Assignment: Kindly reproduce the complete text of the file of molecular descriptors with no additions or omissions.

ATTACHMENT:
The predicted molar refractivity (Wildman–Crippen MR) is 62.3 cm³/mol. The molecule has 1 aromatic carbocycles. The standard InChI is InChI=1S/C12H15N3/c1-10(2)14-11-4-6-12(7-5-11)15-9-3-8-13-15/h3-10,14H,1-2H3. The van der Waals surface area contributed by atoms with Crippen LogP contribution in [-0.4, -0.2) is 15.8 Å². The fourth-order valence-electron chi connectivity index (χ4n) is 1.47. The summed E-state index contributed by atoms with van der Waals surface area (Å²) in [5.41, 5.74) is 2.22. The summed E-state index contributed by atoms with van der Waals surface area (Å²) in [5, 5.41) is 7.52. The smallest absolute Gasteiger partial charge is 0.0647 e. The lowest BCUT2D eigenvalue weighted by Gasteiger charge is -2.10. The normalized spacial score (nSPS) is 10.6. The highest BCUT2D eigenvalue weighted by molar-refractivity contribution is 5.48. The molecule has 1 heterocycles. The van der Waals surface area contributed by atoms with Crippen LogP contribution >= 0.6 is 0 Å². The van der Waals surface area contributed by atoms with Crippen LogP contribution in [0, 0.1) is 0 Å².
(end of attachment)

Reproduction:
The predicted molar refractivity (Wildman–Crippen MR) is 62.3 cm³/mol. The molecule has 1 aromatic carbocycles. The standard InChI is InChI=1S/C12H15N3/c1-10(2)14-11-4-6-12(7-5-11)15-9-3-8-13-15/h3-10,14H,1-2H3. The van der Waals surface area contributed by atoms with Crippen LogP contribution in [-0.4, -0.2) is 15.8 Å². The fourth-order valence-electron chi connectivity index (χ4n) is 1.47. The summed E-state index contributed by atoms with van der Waals surface area (Å²) in [5.41, 5.74) is 2.22. The summed E-state index contributed by atoms with van der Waals surface area (Å²) in [5, 5.41) is 7.52. The smallest absolute Gasteiger partial charge is 0.0647 e. The lowest BCUT2D eigenvalue weighted by Gasteiger charge is -2.10. The normalized spacial score (nSPS) is 10.6. The highest BCUT2D eigenvalue weighted by molar-refractivity contribution is 5.48. The molecule has 1 heterocycles. The van der Waals surface area contributed by atoms with Crippen LogP contribution >= 0.6 is 0 Å². The van der Waals surface area contributed by atoms with Crippen LogP contribution in [0, 0.1) is 0 Å².